Cricket’s recent reckoning continues to throw up depressing instances of how the game is institutionally mired in these ills.
Former England batter Alex Hales has apologised after painting his face black for a New Year’s Eve party in 2009.
Azeem Rafiq – whose own allegations of more than a year and subsequent emotive testimony about his time at Yorkshire to Parliament has blown open the issue – said there are “absolutely no excuses” for anti-Semitism he posted in Facebook messages in 2011.
Anyone using the latter example to downplay the problem is, of course, missing the point. If anything, the discovery of those posts underlines the perpetrator’s belief that the sport is institutionally racist. In all likelihood, victims will keep coming forward.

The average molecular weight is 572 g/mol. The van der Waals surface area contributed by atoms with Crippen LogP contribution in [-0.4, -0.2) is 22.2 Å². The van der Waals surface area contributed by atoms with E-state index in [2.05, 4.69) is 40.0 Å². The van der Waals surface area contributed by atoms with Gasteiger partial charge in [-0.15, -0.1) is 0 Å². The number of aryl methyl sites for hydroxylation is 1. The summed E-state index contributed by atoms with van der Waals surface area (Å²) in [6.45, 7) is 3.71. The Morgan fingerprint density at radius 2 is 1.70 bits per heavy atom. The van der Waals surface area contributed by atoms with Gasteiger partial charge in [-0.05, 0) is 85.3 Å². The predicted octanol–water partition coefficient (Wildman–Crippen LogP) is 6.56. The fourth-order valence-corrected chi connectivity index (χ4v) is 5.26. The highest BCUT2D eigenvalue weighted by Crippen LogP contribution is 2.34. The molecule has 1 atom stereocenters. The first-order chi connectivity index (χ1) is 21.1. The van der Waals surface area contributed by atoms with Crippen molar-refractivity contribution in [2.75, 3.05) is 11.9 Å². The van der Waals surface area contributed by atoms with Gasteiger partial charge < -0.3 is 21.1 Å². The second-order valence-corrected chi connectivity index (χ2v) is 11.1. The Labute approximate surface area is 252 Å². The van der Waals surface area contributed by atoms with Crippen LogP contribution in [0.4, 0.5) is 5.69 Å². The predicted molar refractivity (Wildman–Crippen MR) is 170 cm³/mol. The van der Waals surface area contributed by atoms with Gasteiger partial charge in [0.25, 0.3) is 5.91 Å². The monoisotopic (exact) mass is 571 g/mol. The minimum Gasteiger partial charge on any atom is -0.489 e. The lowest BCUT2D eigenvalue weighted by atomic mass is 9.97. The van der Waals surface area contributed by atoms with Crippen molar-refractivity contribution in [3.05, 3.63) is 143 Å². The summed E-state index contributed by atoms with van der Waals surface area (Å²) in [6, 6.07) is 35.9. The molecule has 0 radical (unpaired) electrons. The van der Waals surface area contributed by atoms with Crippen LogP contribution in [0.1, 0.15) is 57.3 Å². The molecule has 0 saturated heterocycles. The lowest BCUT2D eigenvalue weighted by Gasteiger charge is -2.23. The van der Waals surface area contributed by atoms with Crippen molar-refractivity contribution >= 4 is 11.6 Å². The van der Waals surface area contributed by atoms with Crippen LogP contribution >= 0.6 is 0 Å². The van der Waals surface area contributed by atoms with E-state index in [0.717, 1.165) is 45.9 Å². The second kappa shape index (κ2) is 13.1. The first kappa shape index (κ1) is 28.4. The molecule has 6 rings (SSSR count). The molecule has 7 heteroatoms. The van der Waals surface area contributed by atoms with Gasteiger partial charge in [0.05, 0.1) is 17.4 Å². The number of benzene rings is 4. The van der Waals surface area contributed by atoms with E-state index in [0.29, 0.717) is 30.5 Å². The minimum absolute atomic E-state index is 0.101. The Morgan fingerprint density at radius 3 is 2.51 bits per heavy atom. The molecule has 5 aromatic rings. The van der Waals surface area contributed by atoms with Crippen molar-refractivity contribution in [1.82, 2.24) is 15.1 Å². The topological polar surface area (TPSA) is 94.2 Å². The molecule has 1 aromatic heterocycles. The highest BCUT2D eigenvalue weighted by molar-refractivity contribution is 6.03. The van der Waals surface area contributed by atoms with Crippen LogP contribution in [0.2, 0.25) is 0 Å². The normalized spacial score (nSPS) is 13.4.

New leadership is needed at the top of the game. The England and Wales Cricket Board needs to conduct some serious soul-searching and consider – given that this prejudicial culture has festered under its watch – who is best placed to move the sport forward.
Sports Minister Nigel Huddleston warned on Thursday that cricket had to get its house in order to tackle discrimination and said the “nuclear option” would be to introduce an independent regulator.
For many sports fans, there is no greater pleasure than the sound of leather on willow. But the game must be inclusive and spread joy from the changing rooms right up to the stands.
The County wants its game back.